A Commitment to Double Down in 2020
January 3, 2020
By Manuel Oliva, CEO
In the weeks since attending the United Nations climate negotiations in Madrid as part of the Point Blue’s official delegation, I have spent a good deal of time reflecting on the outcomes of the meeting. On the one hand, the negotiations themselves did not advance in the way that we all hoped would match the level of ambition necessary to address the climate emergency we face. On the other hand, in the hallways outside of the negotiation rooms I was able to participate in discussions with representatives of various countries and organizations who are continuing to show leadership and advance innovative climate change solutions. During these discussions as I learned about the climate change actions and priorities occurring in different countries worldwide, I shared stories of Point Blue’s work across California.
As leading conservationists and I discussed how to balance strong climate change mitigation and adaptation actions with the conservation of critical biodiversity and ecosystems the relevance of our science to communities across the globe was never more clear. A few examples:
- The United Nations has declared the next ten years to be the Decade of Ecosystem Restoration. In addition to studying the science of restoration (through which, for example, we recently found that restored riparian areas can sequester just as much carbon as intact rainforests), Point Blue also actively implements restoration. Through our STRAW program, 3,000 students a year participate in restoring degraded land in California, from critical Sierra meadows to wetlands and riparian areas around the San Francisco Bay.
- Our Migratory Shorebird Project connects professional researchers and citizen scientists across 13 countries in the Pacific flyway from Alaska to Chile. Through trainings, collaborative data sharing and analysis, and outreach to in-country decision makers, Point Blue and partners are showing the potential of large-scale coordination to achieve conservation impact.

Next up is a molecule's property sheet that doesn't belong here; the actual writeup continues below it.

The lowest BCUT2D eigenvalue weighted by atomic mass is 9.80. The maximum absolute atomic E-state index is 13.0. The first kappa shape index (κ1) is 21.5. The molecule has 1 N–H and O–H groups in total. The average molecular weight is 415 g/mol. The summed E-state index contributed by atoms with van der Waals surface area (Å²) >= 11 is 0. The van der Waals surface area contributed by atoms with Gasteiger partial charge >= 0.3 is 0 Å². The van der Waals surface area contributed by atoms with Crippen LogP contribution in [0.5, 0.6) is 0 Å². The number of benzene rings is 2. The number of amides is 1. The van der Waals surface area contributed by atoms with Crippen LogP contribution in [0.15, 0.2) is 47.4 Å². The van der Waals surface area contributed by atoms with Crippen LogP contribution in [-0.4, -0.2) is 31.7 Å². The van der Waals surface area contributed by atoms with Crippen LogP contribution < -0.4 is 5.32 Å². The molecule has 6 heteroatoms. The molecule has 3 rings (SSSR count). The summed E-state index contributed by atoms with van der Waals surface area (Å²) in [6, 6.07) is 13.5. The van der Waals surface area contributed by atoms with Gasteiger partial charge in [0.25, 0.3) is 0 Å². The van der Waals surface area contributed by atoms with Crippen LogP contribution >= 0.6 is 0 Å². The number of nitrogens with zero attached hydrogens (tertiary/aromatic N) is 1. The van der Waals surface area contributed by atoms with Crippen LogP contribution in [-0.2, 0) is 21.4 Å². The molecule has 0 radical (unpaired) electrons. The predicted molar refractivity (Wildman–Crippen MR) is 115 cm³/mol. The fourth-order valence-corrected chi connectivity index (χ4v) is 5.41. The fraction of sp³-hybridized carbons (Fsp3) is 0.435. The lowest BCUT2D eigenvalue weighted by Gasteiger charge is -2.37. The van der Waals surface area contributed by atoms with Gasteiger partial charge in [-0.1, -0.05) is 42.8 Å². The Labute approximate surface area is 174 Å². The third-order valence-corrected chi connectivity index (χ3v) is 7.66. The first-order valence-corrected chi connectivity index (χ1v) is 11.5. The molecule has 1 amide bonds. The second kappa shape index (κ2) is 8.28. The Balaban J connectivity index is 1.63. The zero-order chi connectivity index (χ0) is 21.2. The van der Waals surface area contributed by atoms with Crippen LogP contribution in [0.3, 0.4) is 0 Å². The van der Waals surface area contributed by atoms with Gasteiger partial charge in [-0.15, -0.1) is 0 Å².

- California has over 800 miles of coastline and as sea levels rise, coastal communities are facing tough decisions. We created the Our Coast Our Future tool to help planners explore scenarios and identify vulnerabilities. Over 95% of the urbanized coast has used the tool in their planning and we recently shared the tool at the California-Chile Conservation Exchange.
In Madrid, the importance of our work to the international community was reinforced as I sat listening to Secretary Wade Crowfoot, the California Secretary of Natural Resources, who spoke of the successes and lessons learned in California through a commitment to science and policies that treat climate change as the emergency that it is. And when the Secretary and I spoke after, we discussed the important role of nature-based solutions as a key element in helping California meet our climate adaptation and mitigation goals, and their potential to support many of the countries present at the negotiations to do the same. I was proud to see US leadership through the efforts of California and to see this leadership adding to the global dialogue. And I was even more proud of our 160 scientists across the state who are contributing to this leadership.
In this moment when we look to the new year and new decade, I am more convinced than ever that Point Blue’s science and work across California has the potential to help create real and lasting change, here at home and across the globe. I am committed to ensuring Point Blue doubles down on its science, strengthens its partnerships for collaborative action with all communities, and empowers everyone we work with through education and outreach. And I am excited to be doing this together with all of you.